December 10, 2013

Mark Millican: Accidents will happen

Elvis Costello had a string of new wave music hits in the 1970s and ‘80s — “Watching the Detectives,” “Radio Radio” and my favorite, “What’s So Funny About Peace, Love and Understanding?” But it’s one of his other songs, “Accidents Will Happen,” that I seem to be living out lately.

It began a couple of Sundays ago. I decided to take a walk around our neighborhood in Varnell, so I grabbed my stick out of the back of the truck. For dogs, mind you. It was getting dark and I was hoping three dogs that have proven troublesome in the past wouldn’t see me, but that didn’t happen. The uncanny canines somehow sniffed out my presence and started howling a couple of hundred yards before I got to their property.

This wasn’t the first time I’d had run-ins with pesky pooches out walking in the ‘hood. In the past, I’ve had to kick a boxer bulldog and a German shepherd in the jaw to keep them away on a couple of occasions. Thus, the stick.

As I neared their perimeter, the three canines began to converge on my position. Maybe the inky darkness made them think they had the advantage, but I could sense and hear their shadowy forms as they got closer. I’m not putting up with this again, I thought, and began growling back. Evidently they thought I was a Sasquatch at that point, and it really set them off.

Feeling up to the challenge, I whipped my walking stick back and forth through the air so it made audible whooshing sounds. Undaunted, they moved in, daring me to go hand-to-paw.

Because dogs are so territorial, they never thought to get off their property and surround me. I would have really been in trouble then. So I decided to take the fight to them and rushed into the woods, hollering and swinging my stick.

It was then that I fell in the wet leaves. They thought they had me and rushed in and feinted, and I almost got one in the snout swinging the stick from my knees. Enough of this, I reconsidered, this is only going to end in a standoff — and I was running out of breath. I retreated into the street and resumed walking as their owner finally came outside and started yelling at his enraged beasts.

Then after supper, I was trying to watch some football when I heard what I thought was a dog moaning outside. Had the Hounds of the Baskervilles tracked me down in order to finish their grim task? I even opened the window and got Teresa to listen to the eerie wailing. A little while later I had the computer on downstairs in the home office and heard the noise again outside the window, and realized it was a cat.

“I’m going outside to run that thing off,” I told Teresa.

“Don’t worry about it,” she said. “We can turn the fan on and won’t hear it.”

“No way,” I replied.

I stepped into some unlaced tennis shoes and crept stealthily around the side of the house. Yup, just “like a black cat do” (to borrow a line from Lynyrd Skynyrd). Then I started running and hollering and saw two cats tear off across the back yard. Then, suddenly, I felt that unmatched free-falling sensation — an unseen water hose had jumped up and tripped me.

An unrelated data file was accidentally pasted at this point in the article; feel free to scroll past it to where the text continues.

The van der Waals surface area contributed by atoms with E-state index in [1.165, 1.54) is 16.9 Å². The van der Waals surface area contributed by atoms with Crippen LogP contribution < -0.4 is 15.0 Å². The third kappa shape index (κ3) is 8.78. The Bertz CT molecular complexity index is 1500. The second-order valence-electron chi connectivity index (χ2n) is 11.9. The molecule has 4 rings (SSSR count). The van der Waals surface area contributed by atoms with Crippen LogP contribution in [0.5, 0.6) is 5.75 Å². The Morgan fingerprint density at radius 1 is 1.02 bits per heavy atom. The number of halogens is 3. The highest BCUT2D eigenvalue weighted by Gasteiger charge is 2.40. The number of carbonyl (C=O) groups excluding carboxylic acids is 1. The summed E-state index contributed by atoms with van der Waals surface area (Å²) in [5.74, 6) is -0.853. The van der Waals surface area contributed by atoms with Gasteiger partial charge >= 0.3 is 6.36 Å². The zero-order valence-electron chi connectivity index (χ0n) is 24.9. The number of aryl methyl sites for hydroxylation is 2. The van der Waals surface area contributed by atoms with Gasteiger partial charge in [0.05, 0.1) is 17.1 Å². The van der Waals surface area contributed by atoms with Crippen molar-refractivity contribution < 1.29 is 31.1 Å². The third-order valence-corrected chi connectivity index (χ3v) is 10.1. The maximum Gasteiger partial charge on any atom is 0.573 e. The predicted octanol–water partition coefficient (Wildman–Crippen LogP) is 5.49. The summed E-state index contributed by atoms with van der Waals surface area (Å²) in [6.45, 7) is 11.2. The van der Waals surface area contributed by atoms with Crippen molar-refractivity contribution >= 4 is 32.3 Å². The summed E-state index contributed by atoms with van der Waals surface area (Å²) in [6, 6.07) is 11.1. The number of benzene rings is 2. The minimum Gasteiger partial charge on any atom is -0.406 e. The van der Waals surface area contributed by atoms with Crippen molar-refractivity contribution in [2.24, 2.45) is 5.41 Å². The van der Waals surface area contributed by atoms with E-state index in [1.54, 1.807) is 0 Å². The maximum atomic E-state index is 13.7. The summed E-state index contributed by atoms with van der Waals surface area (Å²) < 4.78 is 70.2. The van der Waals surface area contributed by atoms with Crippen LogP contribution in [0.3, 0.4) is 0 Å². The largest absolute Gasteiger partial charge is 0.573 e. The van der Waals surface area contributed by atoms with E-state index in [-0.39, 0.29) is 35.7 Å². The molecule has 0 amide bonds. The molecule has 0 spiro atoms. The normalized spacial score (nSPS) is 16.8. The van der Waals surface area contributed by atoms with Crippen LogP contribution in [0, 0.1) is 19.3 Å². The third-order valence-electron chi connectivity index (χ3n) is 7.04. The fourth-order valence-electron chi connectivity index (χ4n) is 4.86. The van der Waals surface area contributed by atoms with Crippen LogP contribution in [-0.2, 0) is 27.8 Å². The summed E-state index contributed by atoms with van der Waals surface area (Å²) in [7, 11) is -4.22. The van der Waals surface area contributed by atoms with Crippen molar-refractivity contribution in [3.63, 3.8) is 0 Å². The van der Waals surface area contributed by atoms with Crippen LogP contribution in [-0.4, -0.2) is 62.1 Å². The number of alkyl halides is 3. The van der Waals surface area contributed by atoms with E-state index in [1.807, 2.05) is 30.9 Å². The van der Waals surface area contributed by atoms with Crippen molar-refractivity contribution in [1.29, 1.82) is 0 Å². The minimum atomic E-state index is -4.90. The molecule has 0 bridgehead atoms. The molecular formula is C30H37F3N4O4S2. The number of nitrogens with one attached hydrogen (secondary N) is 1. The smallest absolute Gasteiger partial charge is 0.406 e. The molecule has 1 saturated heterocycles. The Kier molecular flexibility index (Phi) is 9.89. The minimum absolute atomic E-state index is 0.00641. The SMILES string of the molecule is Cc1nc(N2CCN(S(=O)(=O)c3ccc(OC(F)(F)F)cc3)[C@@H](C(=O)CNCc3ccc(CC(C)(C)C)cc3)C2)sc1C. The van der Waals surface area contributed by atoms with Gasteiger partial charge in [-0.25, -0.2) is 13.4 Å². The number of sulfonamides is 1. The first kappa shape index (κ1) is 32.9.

Who left that thing uncoiled like that?

The brunt of the fall was taken on one hip, somehow a knee got banged up on the other side and, after I turned a flip, my forehead hit the ground. I didn’t see stars or hear the birds singing, but tasted that awful tang of brain fluid getting sloshed around when you get a hard knock on the old bean.

It wasn’t as jolting as a couple of weeks before, when I’d stuck my head into an electric fence trying to show Elijah how to feed an apple to a horse.

But, at least the cats were gone. I limped inside.

Then last week, I was waiting at the fitness center one morning at 6 and the attendant was late. Nature’s urge was hitting me strong at 6:05, and by 6:10 I had to do something, so I walked over to the edge of the parking lot where a strip of grass bordered some woods. It was dark and the slope was more severe than I thought, so as soon as I stepped into the woods I slipped on some wet leaves.

I was sliding downhill on my butt, wondering when I would stop and if there was a cliff ahead. Finally, after what felt like 15 feet, I hit a tree. Turning over onto all fours, I tried to climb up but slipped two steps down for every step I took uphill since I had on street shoes.

Up above, I could see headlights arcing through the fog as people began to show up. Should I cry out in distress, or keep trying? To avoid embarrassment and keep the rescue squad from being called out, I chose the latter. It took awhile, but by using small pine trees and vines I pulled myself up to the brim, totally out of breath.

And inside the rec center, they wondered how I got so wet and muddy.

I had to go home and change clothes, but the real downside was the soreness I felt all over my upper body the next day from the arduous climb. I suppose I should be thankful I’m not beset with ongoing mental or emotional problems — and to date I haven’t experienced nightmares over any of these minor calamities — but it’s just been standing upright and staying in one piece lately that’s really proving to be a challenge.

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